14. He ______ out of the window for a moment and then went on working. A. glanced B. viewed C. glimpsed D. saw 15. He was ______ of having asked such a silly question. A. sorry B. for students‟ being C. ashamed D. miserable 16. Although the false banknotes fooled many people, they did not ______ to close examination. A. look up B. pay up C. keep up D. stand up 17. It‟s usually the case that people seldom behave in a ______ way when in a furious state. A. stable B. rational C. legal D. credible 18. He moved away from his parents and missed them ______ enjoy the exciting life in New York. A. enough to B. too much to C. very much to D. much so as to 19. The heart is ______ intelligent than the stomach, for they are both controlled by the brain. A. not so B. much more C. not more D. no more 20. The children had never been subject to any discipline and so were completely ______. A. out of hand B. out of place C. out of season D. out of action Quiz 4 Fill out the blanks with the proper form of the given words. 1. She looks _________ in those tight jeans. (ridicule) 2. Will the bus workers strike in _________ with the railway workers? (sympathize) 3. That was a wonderful ________ of luck. (strike) 4. He ________ his voice to a whisper. (low) 5.The doctors said that her recovery was a________. (miraculous) 6.You should ________ yourself against loss of heat by having double glazing. (sure)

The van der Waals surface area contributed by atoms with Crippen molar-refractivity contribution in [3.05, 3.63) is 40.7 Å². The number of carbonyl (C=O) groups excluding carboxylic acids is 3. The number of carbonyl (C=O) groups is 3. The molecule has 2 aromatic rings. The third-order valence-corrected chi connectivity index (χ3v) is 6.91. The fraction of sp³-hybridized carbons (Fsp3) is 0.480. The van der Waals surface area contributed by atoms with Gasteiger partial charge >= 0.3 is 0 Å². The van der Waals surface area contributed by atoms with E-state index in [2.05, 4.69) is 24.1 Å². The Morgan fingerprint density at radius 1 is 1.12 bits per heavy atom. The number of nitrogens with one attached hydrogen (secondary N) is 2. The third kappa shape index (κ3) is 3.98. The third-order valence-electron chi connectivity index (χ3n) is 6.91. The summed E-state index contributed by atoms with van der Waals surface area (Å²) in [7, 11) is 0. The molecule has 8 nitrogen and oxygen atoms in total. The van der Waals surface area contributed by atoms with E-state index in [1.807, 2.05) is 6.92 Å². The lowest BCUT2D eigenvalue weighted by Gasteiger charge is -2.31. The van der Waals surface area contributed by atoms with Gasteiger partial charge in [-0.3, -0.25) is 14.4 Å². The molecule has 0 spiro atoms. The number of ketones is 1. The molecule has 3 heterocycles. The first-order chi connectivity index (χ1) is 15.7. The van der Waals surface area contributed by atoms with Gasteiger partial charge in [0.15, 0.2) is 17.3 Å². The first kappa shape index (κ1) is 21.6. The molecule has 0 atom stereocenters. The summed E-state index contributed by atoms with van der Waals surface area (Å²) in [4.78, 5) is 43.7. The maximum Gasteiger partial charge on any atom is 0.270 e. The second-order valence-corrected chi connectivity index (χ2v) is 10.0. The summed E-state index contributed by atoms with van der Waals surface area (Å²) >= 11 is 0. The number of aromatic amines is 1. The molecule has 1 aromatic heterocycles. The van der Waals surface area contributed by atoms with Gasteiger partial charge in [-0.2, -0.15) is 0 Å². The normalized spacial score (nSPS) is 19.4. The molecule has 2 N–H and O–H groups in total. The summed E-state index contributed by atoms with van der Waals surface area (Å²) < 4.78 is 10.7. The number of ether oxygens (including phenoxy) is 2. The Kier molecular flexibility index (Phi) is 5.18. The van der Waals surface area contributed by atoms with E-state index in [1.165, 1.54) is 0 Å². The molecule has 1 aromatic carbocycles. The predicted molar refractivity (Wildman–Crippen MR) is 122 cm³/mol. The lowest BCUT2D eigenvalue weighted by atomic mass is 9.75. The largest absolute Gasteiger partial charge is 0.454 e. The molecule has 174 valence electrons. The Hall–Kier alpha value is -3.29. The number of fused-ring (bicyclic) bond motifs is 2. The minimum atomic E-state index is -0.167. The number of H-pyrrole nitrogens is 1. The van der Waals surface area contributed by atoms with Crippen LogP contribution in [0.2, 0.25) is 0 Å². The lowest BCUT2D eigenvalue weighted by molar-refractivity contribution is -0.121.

1. Write a character sketch of the narrator‟s father in about 150 words. 2. Write a character sketch of My father/My Mother/My Friend/ My teacher in about 200 words.

IV. Listening Lab